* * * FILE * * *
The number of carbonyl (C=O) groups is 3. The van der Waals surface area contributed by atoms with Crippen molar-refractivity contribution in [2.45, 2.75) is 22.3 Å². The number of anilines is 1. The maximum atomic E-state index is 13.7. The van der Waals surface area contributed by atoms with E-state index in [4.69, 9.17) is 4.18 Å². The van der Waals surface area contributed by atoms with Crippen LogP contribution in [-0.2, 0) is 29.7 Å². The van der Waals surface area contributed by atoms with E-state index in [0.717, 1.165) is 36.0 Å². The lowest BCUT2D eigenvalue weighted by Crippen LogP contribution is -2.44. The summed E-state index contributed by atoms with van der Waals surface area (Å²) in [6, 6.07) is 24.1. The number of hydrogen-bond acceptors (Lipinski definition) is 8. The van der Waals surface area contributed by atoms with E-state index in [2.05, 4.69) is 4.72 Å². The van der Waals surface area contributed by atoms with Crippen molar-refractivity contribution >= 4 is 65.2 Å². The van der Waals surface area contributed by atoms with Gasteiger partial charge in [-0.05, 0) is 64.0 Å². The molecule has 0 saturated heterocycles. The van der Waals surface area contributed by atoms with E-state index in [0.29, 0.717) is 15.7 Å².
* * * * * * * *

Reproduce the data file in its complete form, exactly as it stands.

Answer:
The number of carbonyl (C=O) groups is 3. The van der Waals surface area contributed by atoms with Crippen molar-refractivity contribution in [2.45, 2.75) is 22.3 Å². The number of anilines is 1. The maximum atomic E-state index is 13.7. The van der Waals surface area contributed by atoms with E-state index in [4.69, 9.17) is 4.18 Å². The van der Waals surface area contributed by atoms with Crippen LogP contribution in [-0.2, 0) is 29.7 Å². The van der Waals surface area contributed by atoms with E-state index in [0.717, 1.165) is 36.0 Å². The lowest BCUT2D eigenvalue weighted by Crippen LogP contribution is -2.44. The summed E-state index contributed by atoms with van der Waals surface area (Å²) in [6, 6.07) is 24.1. The number of hydrogen-bond acceptors (Lipinski definition) is 8. The van der Waals surface area contributed by atoms with E-state index in [2.05, 4.69) is 4.72 Å². The van der Waals surface area contributed by atoms with Crippen molar-refractivity contribution >= 4 is 65.2 Å². The van der Waals surface area contributed by atoms with Gasteiger partial charge in [-0.05, 0) is 64.0 Å². The molecule has 0 saturated heterocycles. The van der Waals surface area contributed by atoms with E-state index in [0.29, 0.717) is 15.7 Å².